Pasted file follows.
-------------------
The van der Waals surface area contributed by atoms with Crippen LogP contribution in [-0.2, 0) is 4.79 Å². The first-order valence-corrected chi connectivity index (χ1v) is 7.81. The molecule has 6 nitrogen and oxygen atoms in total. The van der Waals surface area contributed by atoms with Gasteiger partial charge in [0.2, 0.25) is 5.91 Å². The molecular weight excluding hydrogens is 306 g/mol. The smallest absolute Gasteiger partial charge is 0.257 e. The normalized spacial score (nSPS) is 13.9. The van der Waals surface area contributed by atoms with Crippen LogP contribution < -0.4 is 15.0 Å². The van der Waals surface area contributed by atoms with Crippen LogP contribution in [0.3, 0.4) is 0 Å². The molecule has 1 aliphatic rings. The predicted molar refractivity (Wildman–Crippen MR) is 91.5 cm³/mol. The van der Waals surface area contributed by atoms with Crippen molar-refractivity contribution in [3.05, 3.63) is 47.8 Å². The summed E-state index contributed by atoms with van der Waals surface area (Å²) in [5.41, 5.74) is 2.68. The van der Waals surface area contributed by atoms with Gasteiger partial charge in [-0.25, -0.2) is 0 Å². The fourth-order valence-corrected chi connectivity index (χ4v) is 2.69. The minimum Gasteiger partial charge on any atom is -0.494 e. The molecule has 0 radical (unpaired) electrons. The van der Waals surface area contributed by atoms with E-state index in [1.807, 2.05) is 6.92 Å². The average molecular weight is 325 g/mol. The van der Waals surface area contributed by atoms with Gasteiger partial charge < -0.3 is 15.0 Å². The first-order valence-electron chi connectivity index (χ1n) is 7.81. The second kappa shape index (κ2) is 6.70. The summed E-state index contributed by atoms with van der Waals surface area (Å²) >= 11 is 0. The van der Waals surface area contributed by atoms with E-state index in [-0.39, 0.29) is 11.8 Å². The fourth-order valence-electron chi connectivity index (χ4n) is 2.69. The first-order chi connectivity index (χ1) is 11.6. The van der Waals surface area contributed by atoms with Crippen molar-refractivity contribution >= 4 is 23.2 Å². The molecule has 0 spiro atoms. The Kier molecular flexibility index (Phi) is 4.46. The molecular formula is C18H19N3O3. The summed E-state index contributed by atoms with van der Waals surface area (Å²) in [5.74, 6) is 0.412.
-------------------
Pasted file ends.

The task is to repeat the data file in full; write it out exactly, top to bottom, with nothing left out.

The van der Waals surface area contributed by atoms with Crippen LogP contribution in [-0.2, 0) is 4.79 Å². The first-order valence-corrected chi connectivity index (χ1v) is 7.81. The molecule has 6 nitrogen and oxygen atoms in total. The van der Waals surface area contributed by atoms with Gasteiger partial charge in [0.2, 0.25) is 5.91 Å². The molecular weight excluding hydrogens is 306 g/mol. The smallest absolute Gasteiger partial charge is 0.257 e. The normalized spacial score (nSPS) is 13.9. The van der Waals surface area contributed by atoms with Crippen LogP contribution < -0.4 is 15.0 Å². The van der Waals surface area contributed by atoms with Crippen LogP contribution in [0.3, 0.4) is 0 Å². The molecule has 1 aliphatic rings. The predicted molar refractivity (Wildman–Crippen MR) is 91.5 cm³/mol. The van der Waals surface area contributed by atoms with Crippen molar-refractivity contribution in [3.05, 3.63) is 47.8 Å². The summed E-state index contributed by atoms with van der Waals surface area (Å²) in [5.41, 5.74) is 2.68. The van der Waals surface area contributed by atoms with Gasteiger partial charge in [-0.25, -0.2) is 0 Å². The fourth-order valence-corrected chi connectivity index (χ4v) is 2.69. The minimum Gasteiger partial charge on any atom is -0.494 e. The molecule has 0 radical (unpaired) electrons. The van der Waals surface area contributed by atoms with E-state index in [1.807, 2.05) is 6.92 Å². The average molecular weight is 325 g/mol. The van der Waals surface area contributed by atoms with Gasteiger partial charge < -0.3 is 15.0 Å². The first-order valence-electron chi connectivity index (χ1n) is 7.81. The second kappa shape index (κ2) is 6.70. The summed E-state index contributed by atoms with van der Waals surface area (Å²) >= 11 is 0. The van der Waals surface area contributed by atoms with E-state index in [-0.39, 0.29) is 11.8 Å². The fourth-order valence-electron chi connectivity index (χ4n) is 2.69. The first-order chi connectivity index (χ1) is 11.6. The van der Waals surface area contributed by atoms with Crippen molar-refractivity contribution >= 4 is 23.2 Å². The molecule has 0 spiro atoms. The Kier molecular flexibility index (Phi) is 4.46. The molecular formula is C18H19N3O3. The summed E-state index contributed by atoms with van der Waals surface area (Å²) in [5.74, 6) is 0.412.